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Hi.

I remember the subject question was once discussed on this forum. One moderator said to the effect that the expression 'can't stand' takes either form. However, I've gotten rather confusing information on this from two different websites. One classifies 'can't stand' as a verb that takes an -ing form as its object, while the other lists it as a verb that can take either a gerund or an infinitive. I personally have used the -ing form and thus I prefer it, but as a non-native speaker I want to doublecheck. Are these two forms used in equal proportions, or is one more commonly used than the other, or is ether of the two sites wrong? I need a clincher.

Thanks.
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I think it's mostly used with the gerund.

However, if we take "bear" (which is a near synonym) , maybe there's some kind of reasoning possible; you use the -ing form when it's something you have already experienced and so relates to past events: "I can't bear/stand seeing somebody cry">everytime you've seen someone cry, it has been unbearable to you.

"I couldn't stand/bear to wake up and see you gone"> this relates to the future, and to something the speaker hasn't experienced yet.

This might not be correct, but that's how I see it; maybe someone will come and correct me.
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I hear it used more with the gerund, but either way is OK.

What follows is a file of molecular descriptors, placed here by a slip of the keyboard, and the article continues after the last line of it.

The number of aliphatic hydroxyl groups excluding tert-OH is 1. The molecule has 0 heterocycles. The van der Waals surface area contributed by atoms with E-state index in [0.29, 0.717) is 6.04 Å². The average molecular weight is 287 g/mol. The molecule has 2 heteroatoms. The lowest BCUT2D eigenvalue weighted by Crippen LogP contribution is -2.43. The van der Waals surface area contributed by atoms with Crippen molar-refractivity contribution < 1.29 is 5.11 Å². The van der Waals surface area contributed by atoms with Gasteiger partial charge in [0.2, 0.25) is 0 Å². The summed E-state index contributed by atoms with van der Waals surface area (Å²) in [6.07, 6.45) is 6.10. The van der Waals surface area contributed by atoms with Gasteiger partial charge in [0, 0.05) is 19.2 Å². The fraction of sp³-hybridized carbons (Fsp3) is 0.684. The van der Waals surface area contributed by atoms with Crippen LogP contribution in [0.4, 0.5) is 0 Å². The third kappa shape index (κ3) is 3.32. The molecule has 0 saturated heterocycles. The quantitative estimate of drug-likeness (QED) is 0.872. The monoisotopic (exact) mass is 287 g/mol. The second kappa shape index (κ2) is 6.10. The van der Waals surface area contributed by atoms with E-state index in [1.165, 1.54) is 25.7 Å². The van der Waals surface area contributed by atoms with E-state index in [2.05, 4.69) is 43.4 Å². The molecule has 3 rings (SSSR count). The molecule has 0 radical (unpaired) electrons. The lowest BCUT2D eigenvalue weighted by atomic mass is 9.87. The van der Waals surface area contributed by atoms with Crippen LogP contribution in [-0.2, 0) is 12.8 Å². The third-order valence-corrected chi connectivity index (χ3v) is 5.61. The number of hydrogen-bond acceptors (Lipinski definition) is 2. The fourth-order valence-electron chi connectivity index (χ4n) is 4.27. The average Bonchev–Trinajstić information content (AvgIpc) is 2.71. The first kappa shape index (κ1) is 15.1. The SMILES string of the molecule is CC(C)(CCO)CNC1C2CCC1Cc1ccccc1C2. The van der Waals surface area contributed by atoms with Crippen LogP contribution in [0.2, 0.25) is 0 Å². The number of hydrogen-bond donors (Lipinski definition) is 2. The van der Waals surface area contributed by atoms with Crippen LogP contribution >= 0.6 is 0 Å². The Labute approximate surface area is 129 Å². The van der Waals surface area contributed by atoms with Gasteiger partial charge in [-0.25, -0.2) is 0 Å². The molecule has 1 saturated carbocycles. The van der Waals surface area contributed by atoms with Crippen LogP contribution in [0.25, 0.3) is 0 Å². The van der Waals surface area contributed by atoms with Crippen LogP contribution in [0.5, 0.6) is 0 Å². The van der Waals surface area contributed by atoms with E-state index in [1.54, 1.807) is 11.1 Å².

The infinitive may be used to avoid the awkwardness of two gerund constructions in a row.

I can't stand to see her crying.

sounds a lot better, to my ear, than

I can't stand seeing her crying.

CJ
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I'm certainly not as good at English as you, but as far as I know, both forms can be used. Check it out at http://www.ldoceonline.com/dictionary/stand_1 , item 6.
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Yes i'm confused to , i thought it was for verb-ing only but i started to be confused when i read Ashley Tisdale's Off The Wall's Lyrics : "I can't stand to be alone"
So it might be used both way !
And now my question is what's the different between both and either when they both show that "the all two subjects are affirmative"
What's the difference between both and either when they both show that "the all two subjects are affirmative"

Both means "and" when speaking of two different things:

Both red and blue are favorite colors of mine. I like both colors.

Either means "or":

Choose either the red dress or the blue dress; you can't afford both of them.

Either can be used for more than two:
Choose either the red dress, the blue dress or the yellow dress; you can't afford all of them.

Fair enough. However, in the sentence I can't stand seeing her crying, "crying" is not a gerund but a participle in a construction traditionally known as accusative + participle after verbs of perception. Another construction is genitive + gerund, as in I can't stand his fooling around all the time, where his can be easily contrasted with him.

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